A Dress Rehearsal for Y2K:  Are You Ready?

By John Lovell

It's serious enough to be called a "dress rehearsal" for the Y2K bug -- yet few people know about it.But if you depend on time and navigational data from the Global Positioning System, or GPS, you need to get ready for August.

GPS is a network of 24 satellites developed by the U.S.Air Force to provide precise timing and navigation information data to the military.Though begun in the 1970s for military use, GPS has become essential for countless civilian uses as well.A broadcast-only radio system, GPS can be accessed by an unlimited number of receivers.In fact, the United States Department of Commerce's Office of Telecommunication report on GPS estimates that there are 10-15 million receivers in use worldwide.And on Saturday, August 21-22, 1999, many of those receivers could be affected by a bug known as the GPS Week Number Rollover, or WNRO.

WNRO refers to the way dates are processed in GPS.GPS satellites track the date by counting the number of weeks up to a total of 1,024.Then, like a car's odometer that rolls over from 99,999 miles to zero, the GPS calendar will reset to zero.Since the GPS calendar started on January 6, 1980, it will reset for the first time starting precisely 13 seconds before midnight Coordinated Universal Time (UTC) on Saturday, Aug.21, 1999.If a GPS receiver has difficulty determining the correct date at, before, during and after this rollover, it may process data incorrectly.In fact, users who depend on GPS for geographic locations on land, at sea or in the air could face serious safety hazards.

Since GPS technology delivers easy, accurate locations and very precise timing information, modern society's use of GPS is widespread.Some GPS receivers are hidden, embedded in a host of other products from car navigation systems to timing devices for electric and telephone utilities.Daily, users devise new applications to enhance productivity in resource management, vehicle and vessel tracking, surveying, environmental protection and restoration, precision agriculture, mining and construction, and scientific research.With all of these uses, the effects of WNRO could be extensive.

GPS receiver problems could range from minor to serious.Some receivers and associated application equipment, such as electronic charting systems, could inaccurately process GPS satellite signals and produce incorrect positions, possibly unknown to the user.On the other hand, some receivers may not be able to locate the satellites and not work at all.Still other receivers may appear to be working while displaying an inaccurate date.Other receivers will be unaffected.Translated into practical terms, this could mean that dispatchers with GPS-based vehicle location systems might find their fleet tracking interrupted.In another situation, a pilot who is not prepared for WNRO might suddenly notice a heading that is off-course.Elsewhere, GPS receivers may not provide necessary information for mariners navigating their ships.These are just a few examples of the problems GPS users could face sooner than they think.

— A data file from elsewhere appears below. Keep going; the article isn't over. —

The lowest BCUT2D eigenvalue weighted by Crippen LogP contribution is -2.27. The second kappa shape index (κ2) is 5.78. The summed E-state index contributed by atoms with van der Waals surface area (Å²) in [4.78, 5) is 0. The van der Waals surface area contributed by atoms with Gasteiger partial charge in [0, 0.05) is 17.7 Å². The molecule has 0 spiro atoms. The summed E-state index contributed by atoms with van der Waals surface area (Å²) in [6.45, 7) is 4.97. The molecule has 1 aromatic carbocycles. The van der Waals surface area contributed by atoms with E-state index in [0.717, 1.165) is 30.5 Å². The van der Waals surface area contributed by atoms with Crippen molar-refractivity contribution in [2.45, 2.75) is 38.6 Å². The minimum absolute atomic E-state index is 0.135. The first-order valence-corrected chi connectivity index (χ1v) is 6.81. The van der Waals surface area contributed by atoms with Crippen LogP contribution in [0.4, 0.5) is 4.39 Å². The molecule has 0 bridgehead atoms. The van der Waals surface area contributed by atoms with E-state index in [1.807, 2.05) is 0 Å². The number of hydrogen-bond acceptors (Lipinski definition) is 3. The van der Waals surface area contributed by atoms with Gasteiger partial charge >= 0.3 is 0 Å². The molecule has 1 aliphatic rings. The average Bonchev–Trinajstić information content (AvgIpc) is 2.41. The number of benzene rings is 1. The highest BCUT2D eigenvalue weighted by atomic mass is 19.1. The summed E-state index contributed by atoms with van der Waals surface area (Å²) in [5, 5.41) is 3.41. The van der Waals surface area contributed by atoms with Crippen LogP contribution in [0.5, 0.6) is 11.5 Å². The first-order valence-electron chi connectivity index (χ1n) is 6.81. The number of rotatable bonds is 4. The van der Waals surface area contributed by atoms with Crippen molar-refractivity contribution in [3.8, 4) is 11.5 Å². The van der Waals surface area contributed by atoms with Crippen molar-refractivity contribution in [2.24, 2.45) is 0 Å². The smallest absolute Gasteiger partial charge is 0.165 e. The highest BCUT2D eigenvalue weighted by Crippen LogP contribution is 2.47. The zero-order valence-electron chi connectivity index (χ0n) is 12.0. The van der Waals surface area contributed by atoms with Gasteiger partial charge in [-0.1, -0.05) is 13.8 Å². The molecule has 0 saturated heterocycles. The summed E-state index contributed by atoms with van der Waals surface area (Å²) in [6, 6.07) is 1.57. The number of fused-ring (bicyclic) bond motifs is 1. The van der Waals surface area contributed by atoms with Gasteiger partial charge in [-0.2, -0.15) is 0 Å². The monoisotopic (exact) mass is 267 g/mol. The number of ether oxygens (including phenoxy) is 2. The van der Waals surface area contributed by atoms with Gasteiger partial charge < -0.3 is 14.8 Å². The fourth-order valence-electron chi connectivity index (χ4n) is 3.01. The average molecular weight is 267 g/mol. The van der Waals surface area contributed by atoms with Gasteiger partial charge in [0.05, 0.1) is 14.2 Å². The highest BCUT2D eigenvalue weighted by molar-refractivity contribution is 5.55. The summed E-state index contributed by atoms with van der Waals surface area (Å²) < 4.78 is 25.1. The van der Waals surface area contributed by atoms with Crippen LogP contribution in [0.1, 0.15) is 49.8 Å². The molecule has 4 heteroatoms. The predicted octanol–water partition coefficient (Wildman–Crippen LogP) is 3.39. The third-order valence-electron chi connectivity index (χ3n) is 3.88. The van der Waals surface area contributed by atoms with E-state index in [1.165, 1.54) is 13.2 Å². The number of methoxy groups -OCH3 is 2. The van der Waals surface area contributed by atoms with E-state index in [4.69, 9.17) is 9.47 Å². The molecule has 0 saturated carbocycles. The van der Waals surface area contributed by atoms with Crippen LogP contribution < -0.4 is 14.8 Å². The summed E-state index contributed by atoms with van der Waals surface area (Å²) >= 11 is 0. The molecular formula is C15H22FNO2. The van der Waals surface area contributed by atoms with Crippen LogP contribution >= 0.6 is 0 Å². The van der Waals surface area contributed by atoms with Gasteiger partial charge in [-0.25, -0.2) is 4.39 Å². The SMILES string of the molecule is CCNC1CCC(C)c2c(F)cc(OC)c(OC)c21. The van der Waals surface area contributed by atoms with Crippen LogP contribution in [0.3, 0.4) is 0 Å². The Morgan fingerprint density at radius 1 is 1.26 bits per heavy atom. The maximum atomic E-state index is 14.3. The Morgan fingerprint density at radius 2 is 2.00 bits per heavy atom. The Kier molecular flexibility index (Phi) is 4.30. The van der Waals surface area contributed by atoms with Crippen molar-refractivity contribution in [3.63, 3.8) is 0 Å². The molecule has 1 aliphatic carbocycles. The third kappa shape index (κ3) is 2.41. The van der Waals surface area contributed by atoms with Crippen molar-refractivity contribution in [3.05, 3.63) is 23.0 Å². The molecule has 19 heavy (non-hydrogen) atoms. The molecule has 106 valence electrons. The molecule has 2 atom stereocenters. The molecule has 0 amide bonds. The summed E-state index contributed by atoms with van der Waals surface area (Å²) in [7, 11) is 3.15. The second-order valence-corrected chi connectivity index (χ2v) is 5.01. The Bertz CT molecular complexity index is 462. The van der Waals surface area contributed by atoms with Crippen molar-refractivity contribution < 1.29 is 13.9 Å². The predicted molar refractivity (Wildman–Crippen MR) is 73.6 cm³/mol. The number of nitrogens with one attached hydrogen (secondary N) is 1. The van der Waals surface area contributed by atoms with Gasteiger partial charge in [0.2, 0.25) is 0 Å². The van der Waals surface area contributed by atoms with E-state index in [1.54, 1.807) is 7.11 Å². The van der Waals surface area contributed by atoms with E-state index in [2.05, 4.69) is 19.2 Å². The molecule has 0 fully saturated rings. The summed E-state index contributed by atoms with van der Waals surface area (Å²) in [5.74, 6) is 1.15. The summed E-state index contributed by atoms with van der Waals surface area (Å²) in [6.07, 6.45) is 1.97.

But you can prepare for WNRO.First, check with the manufacturer of your receiver.GPS receiver manufacturers have been testing their products to determine performance status.For example, Trimble of Sunnyvale, Calif.is testing its products and listing them on the company's Internet web site.This site provides a regularly updated Product Status Table that shows how individual Trimble products are anticipated to perform at WNRO and Y2K.To get contact information for other manufacturers, use the company listings below or call the U.S.Government's Y2K hotline at 1-888-USA-4-Y2K.Be prepared to give the manufacturer your receiver's model number, serial number, and the firmware version number or release date that is generally displayed on the startup screen.

Users should also assess the potential risk of having incorrect positions from their GPS receivers at WNRO and Y2K to determine if they should rely on their GPS receivers during these times.And finally, users should not rely on GPS for critical applications where there is a risk to life, critical data or property.

No one can predict precisely how GPS satellites and GPS technology will function in each and every application.Being prepared by following guidelines from GPS manufacturers can reduce the potential for problems, for both WNRO and Y2K.

GPS Manufacturers:

Published Monday, July 12th, 1999

Written by John Lovell

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